After years of negotiations and compromises, the European Parliament has today approved the controversial Article 13: the new Copyright Directive. This means that internet platforms such as Youtube or Facebook can now be held liable for copyrighted material such as photos, videos or music.

Upload filter

The controversial upload filter is intended to better protect and compensate creators (e.g. artists or film producers). Often today their work is uploaded to online platforms without any permission from their side. Creators can only object to this once the content is online. Often there is already a loss of profit. The new directive means that platforms must install filters that are protected by copyright. There has been a lot of resistance to this filter, opponents say it will be at the expense of freedom on the internet. Last weekend there were still protests in major European cities, including Amsterdam, to oppose this controversial law. Protest sounds can also be heard on major websites. This is also the case with European pages of Wikipedia, which in protest op black went.

The controversial Article 13

There is still a lot of uncertainty when it comes to the application of Article 13. The intention is that platforms will soon make agreements with the rightholders. If there are no such agreements, the content must be automatically blocked (hence the name 'upload filter'). It is expected that large parties in particular (both rights holders and platforms) will make agreements among themselves, but what this means for smaller parties is still very uncertain.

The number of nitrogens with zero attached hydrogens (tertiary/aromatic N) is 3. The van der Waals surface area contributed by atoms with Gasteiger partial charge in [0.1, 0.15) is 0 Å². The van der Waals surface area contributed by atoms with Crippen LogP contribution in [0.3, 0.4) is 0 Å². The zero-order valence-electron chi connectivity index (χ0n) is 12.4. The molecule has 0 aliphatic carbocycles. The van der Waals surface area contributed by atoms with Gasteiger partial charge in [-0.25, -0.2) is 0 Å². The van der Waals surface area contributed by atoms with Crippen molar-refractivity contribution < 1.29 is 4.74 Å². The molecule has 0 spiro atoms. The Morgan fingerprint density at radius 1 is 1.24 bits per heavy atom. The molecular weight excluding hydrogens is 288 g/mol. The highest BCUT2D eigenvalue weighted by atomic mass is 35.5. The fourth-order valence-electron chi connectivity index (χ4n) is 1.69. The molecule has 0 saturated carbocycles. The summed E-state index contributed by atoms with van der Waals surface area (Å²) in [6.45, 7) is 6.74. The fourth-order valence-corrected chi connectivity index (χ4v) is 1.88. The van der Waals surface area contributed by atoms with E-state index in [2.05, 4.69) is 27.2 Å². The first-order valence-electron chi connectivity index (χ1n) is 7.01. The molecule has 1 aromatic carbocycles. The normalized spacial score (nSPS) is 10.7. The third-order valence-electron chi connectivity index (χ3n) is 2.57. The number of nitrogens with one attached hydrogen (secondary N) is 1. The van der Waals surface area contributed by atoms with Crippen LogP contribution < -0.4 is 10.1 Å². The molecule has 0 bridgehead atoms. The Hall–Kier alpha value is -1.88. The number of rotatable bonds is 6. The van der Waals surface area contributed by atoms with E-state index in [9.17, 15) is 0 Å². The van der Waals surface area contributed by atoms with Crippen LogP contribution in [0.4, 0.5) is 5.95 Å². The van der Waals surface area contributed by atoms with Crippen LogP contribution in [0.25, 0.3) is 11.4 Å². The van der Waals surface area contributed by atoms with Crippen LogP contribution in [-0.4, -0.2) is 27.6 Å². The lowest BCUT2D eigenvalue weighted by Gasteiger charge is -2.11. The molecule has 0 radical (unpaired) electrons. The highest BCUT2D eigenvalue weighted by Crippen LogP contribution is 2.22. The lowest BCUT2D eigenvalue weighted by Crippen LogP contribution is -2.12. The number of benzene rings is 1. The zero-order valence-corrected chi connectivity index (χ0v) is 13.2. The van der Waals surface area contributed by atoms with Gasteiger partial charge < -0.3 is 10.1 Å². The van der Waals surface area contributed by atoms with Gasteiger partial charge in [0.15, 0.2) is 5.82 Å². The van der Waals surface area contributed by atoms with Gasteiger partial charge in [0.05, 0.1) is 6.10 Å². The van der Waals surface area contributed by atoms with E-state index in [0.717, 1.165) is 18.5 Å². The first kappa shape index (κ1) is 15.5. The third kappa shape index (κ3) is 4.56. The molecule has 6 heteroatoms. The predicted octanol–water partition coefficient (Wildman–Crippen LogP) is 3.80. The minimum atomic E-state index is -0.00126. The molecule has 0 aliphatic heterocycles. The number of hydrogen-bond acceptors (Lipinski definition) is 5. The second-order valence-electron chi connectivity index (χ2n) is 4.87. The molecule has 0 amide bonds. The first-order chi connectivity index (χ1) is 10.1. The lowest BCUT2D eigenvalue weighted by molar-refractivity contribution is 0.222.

Another objection is the fact that memes may no longer be recognized and are therefore automatically blocked. Since the world still seems to be under the spell of memes, this is a major stumbling block for many. Stef van Gompel, researcher at the Institute for Information Law at the UvA, expects that something will happen, but thinks that the impact will be less than is currently claimed. Professor of information law Mireille van Eechoud is a bit more sceptical. “It is unclear how much effort you will have to put in to have done your 'best effort'. When is enough?" Thus Echo.

"It is unclear how much effort you will have to put in to have done your 'best effort'. When will it be enough?" - Says Mireille van Eechoud, professor of information law

What does the future look like now?

There is still a lot of uncertainty about the impact of this directive. It mainly comes down to how strict the filter will be. It is taken into account that tech platforms will set the filter extra strict, because otherwise they can get high claims. This is natural for us as app developer an on topic issue. Something is going to happen, that's for sure. Perhaps we should believe professor Stef van Gompel that the future is not too gloomy: “I do not think that the internet will be stripped bare and that it will no longer have a right to exist.” Time will tell what the consequences of this controversial law will be.

*The last word has not yet been said about Article 13. The Council of Ministers has yet to approve it. The general expectation is that this will happen. After this agreement, member states will have approximately two years to transpose the directive into national legislation.

Would you like to know more about what Article 13 exactly is and why the internet is concerned about this new law? Then take a look at this video from the NOS in which everything is clearly explained.


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Stephanie Stam